Phil Mickelson has ‘gone dark’ since controversy

Credit: Curtis Compton / Curtis.Compton@

Credit: Curtis Compton / Curtis.Compton@

AUGUSTA — Little has been heard from Phil Mickelson since he stepped away from golf in February following comments, and extensive criticism, regarding Saudi Arabia’s regime and the nation’s proposed golf league. Mickelson, a three-time Masters champion, will miss the tournament for the first time since 1994.

Bryson DeChambeau, considered to be a good friend of Mickelson, was asked Monday whether he had heard from him since the controversy.

“I have tried to reach out, but there has been nothing,” DeChambeau said. “He’s gone dark.”

More length

Augusta National Golf Club keeps getting longer.

For the 2022 Masters, holes No. 11 and No. 15 have added length.

The par-4 11th went from 505 to 520 yards. In addition, a number of trees were removed from the right side of the fairway and with them went a significant amount of pine straw. No. 11 is the second-hardest hole in the history of the Masters, behind only No. 10. It plays to a 4.30 cumulative stroke average (from 1942 to 2021).

The par-5 15th went from 530 to 550 yards. It is the second-easiest hole at the Masters, with a cumulative stroke average of 4.77.

“I think 11 looks amazing,” Adam Scott said Monday. “I think it’s a great change. The look of the fairway looks great, but the big play difference, in my opinion, is missing the green right has gotten a lot worse now. So that’s going to be an interesting one. That’s a very, very demanding second shot, which I think is super around that stretch of the course.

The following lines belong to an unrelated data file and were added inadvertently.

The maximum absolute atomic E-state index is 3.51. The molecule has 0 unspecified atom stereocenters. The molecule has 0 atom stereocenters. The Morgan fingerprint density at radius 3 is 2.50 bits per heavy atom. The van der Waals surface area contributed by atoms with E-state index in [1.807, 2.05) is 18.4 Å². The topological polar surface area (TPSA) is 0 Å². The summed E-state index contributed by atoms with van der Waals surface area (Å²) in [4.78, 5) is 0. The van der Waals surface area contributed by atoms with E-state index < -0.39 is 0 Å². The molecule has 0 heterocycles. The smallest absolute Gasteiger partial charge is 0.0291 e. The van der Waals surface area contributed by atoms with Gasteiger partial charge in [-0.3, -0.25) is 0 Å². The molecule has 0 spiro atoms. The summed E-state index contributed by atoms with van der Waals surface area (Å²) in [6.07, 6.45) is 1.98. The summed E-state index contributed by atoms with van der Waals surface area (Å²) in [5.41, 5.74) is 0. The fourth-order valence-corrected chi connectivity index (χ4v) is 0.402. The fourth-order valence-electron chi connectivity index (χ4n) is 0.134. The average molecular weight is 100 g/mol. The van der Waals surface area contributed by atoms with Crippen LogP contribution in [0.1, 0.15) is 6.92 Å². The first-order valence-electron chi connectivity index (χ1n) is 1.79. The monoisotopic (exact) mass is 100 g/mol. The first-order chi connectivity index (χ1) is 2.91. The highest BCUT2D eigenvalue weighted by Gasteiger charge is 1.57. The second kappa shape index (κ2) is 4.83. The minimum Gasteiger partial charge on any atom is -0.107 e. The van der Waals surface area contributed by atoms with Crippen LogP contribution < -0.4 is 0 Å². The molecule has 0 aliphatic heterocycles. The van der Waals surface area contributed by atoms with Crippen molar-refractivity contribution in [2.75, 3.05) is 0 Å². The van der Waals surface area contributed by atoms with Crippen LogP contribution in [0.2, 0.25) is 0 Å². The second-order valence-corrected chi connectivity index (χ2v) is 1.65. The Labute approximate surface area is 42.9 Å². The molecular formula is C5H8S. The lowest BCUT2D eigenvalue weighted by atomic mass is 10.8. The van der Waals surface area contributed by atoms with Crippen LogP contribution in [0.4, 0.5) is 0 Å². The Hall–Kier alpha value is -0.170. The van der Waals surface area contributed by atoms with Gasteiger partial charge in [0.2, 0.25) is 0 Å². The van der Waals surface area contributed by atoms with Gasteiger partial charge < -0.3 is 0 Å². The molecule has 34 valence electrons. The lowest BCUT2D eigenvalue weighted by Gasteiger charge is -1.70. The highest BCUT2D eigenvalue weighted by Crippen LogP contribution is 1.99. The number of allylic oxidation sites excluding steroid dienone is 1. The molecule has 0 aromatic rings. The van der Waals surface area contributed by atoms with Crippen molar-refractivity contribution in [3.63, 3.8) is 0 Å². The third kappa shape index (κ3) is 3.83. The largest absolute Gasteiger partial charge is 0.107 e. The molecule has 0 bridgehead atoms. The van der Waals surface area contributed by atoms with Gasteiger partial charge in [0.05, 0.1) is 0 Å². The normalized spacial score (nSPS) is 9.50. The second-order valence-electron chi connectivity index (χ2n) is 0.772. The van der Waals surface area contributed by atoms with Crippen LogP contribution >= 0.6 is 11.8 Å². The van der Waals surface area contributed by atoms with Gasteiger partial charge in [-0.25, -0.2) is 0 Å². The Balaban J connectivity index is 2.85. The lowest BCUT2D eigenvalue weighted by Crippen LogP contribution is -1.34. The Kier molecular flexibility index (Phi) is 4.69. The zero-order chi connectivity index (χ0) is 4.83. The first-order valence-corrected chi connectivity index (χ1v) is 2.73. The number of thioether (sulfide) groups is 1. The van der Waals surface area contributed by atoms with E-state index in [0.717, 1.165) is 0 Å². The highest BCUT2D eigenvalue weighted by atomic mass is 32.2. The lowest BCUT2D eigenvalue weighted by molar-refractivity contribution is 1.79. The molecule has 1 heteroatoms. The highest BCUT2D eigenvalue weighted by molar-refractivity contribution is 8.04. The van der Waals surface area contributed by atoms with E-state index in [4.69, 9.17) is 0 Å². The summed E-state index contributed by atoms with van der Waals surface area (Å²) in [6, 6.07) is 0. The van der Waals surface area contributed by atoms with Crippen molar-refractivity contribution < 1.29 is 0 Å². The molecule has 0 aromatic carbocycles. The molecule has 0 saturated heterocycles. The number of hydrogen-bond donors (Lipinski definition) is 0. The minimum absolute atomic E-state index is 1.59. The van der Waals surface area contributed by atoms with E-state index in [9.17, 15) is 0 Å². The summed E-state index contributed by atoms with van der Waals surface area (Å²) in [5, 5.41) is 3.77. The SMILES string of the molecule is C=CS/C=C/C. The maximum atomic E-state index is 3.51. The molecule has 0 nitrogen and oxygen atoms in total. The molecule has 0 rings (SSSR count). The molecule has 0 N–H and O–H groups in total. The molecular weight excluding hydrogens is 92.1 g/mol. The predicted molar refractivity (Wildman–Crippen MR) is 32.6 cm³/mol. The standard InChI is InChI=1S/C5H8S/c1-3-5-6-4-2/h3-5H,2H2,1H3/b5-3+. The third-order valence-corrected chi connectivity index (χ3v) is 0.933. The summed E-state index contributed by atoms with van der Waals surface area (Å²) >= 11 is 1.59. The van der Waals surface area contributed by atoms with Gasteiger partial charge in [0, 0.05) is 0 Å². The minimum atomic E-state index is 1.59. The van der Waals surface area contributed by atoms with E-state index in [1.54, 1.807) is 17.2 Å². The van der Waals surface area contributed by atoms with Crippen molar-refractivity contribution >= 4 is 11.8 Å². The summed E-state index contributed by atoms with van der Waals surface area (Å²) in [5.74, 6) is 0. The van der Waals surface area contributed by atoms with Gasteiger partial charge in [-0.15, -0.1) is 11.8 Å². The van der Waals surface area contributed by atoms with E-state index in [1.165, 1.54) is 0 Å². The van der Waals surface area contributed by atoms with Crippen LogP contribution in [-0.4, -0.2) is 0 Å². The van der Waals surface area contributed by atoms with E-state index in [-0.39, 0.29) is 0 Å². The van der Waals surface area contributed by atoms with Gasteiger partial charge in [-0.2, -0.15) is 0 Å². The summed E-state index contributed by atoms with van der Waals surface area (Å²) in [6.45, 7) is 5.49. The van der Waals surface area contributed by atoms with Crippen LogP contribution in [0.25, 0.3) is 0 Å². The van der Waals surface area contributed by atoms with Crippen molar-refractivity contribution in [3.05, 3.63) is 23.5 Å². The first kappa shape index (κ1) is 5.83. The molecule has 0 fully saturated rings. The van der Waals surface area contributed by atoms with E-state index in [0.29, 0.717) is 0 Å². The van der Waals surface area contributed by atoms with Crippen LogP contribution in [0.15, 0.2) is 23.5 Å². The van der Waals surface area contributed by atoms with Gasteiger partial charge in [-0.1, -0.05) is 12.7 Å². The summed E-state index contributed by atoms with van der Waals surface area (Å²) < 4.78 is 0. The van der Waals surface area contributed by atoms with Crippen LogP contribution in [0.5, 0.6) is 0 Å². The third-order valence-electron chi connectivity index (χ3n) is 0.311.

“Fifteen’s just a little longer. We’re used to that. Everywhere we go, it gets a little longer. But, overall, I think it’s playing great.”

Don’t count out Tiger

While Tiger Woods is making his way around Augusta National to determine if he can play the Masters this week, some of his fellow competitors think he has a real chance to contend for a sixth green jacket.

Woods nearly lost his right leg in a car accident last year. Yet, 14 months later, he is walking the grounds of Augusta National.

“You never put it past him, and I don’t want to give him a chip because obviously he doesn’t need it,” Billy Horschel said. “But it’s tough. It’s tough. I mean, I don’t know – obviously I know the way he would grind and practice and everything, but with the back and with the leg, I’m sure he’s not able to do the old Tiger thing. Even before the leg when he was coming back from the back, there was a ball count and a time limit on how much he could practice.

“Listen, when those juices get flowing and that adrenaline gets going and the focus sort of kicks in, strange things happen. … Listen, Bernhard Langer has been contending, played here the last several years and played really well and sort of contended, so I don’t put it past him. He hasn’t lost any length, and I think that’s a big key. The speed, it still looked like he had a lot of speed in his swing, so that’s a big key. So I mean, it’s – it would be great to see him contend because I think that would be even more excitement, and the atmosphere around this course would be buzzing a little bit more.”

The man with the mullet

Win the Masters and maybe Cameron Smith’s mother will come around to his haircut.

The golfer with the signature mullet won The Players Championship earlier this year. He now attempts to become the first golfer, other than Woods, to win The Players Championship and the Masters in the same year.

What does the Aussie’s mother – or mum – think of his hairstyle?

“I think she’s coming around to it, slightly,” Smith said Monday.

Smith was also asked Monday if other players have asked for haircut advice.

“No, none of that, either,” he said. “I don’t know if anyone else wants to rock it, to be honest.”

Who really cares when you are the No. 6-ranked golfer in the world? And one with two wins and four top-10 finishes in seven PGA starts this year?